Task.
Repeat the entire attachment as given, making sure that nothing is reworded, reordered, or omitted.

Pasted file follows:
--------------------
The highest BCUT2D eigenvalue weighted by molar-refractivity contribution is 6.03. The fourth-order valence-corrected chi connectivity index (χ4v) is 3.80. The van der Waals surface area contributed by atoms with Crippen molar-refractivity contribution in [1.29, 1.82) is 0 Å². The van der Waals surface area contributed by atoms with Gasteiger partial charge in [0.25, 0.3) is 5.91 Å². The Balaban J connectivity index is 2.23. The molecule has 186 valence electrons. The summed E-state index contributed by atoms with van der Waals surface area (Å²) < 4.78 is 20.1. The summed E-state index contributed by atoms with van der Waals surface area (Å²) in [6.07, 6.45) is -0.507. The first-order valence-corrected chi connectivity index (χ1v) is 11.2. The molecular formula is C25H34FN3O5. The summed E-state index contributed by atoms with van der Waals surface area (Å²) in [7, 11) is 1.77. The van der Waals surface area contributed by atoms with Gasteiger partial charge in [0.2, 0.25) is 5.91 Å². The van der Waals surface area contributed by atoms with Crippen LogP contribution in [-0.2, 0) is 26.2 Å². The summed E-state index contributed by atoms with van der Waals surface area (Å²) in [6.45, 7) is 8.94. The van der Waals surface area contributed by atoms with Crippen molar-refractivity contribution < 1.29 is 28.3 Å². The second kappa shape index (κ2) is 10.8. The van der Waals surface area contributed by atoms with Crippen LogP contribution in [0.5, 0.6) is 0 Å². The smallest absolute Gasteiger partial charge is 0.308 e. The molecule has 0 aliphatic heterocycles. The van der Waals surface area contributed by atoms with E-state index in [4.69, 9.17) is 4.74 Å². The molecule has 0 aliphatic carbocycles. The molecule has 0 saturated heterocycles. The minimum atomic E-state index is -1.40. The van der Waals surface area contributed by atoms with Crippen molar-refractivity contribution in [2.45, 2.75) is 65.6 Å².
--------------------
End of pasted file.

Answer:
The highest BCUT2D eigenvalue weighted by molar-refractivity contribution is 6.03. The fourth-order valence-corrected chi connectivity index (χ4v) is 3.80. The van der Waals surface area contributed by atoms with Crippen molar-refractivity contribution in [1.29, 1.82) is 0 Å². The van der Waals surface area contributed by atoms with Gasteiger partial charge in [0.25, 0.3) is 5.91 Å². The Balaban J connectivity index is 2.23. The molecule has 186 valence electrons. The summed E-state index contributed by atoms with van der Waals surface area (Å²) < 4.78 is 20.1. The summed E-state index contributed by atoms with van der Waals surface area (Å²) in [6.07, 6.45) is -0.507. The first-order valence-corrected chi connectivity index (χ1v) is 11.2. The molecular formula is C25H34FN3O5. The summed E-state index contributed by atoms with van der Waals surface area (Å²) in [7, 11) is 1.77. The van der Waals surface area contributed by atoms with Gasteiger partial charge in [0.2, 0.25) is 5.91 Å². The van der Waals surface area contributed by atoms with Crippen LogP contribution in [-0.2, 0) is 26.2 Å². The summed E-state index contributed by atoms with van der Waals surface area (Å²) in [6.45, 7) is 8.94. The van der Waals surface area contributed by atoms with Crippen molar-refractivity contribution < 1.29 is 28.3 Å². The second kappa shape index (κ2) is 10.8. The van der Waals surface area contributed by atoms with Crippen LogP contribution in [0.5, 0.6) is 0 Å². The smallest absolute Gasteiger partial charge is 0.308 e. The molecule has 0 aliphatic heterocycles. The van der Waals surface area contributed by atoms with E-state index in [4.69, 9.17) is 4.74 Å². The molecule has 0 aliphatic carbocycles. The molecule has 0 saturated heterocycles. The minimum atomic E-state index is -1.40. The van der Waals surface area contributed by atoms with Crippen molar-refractivity contribution in [2.45, 2.75) is 65.6 Å².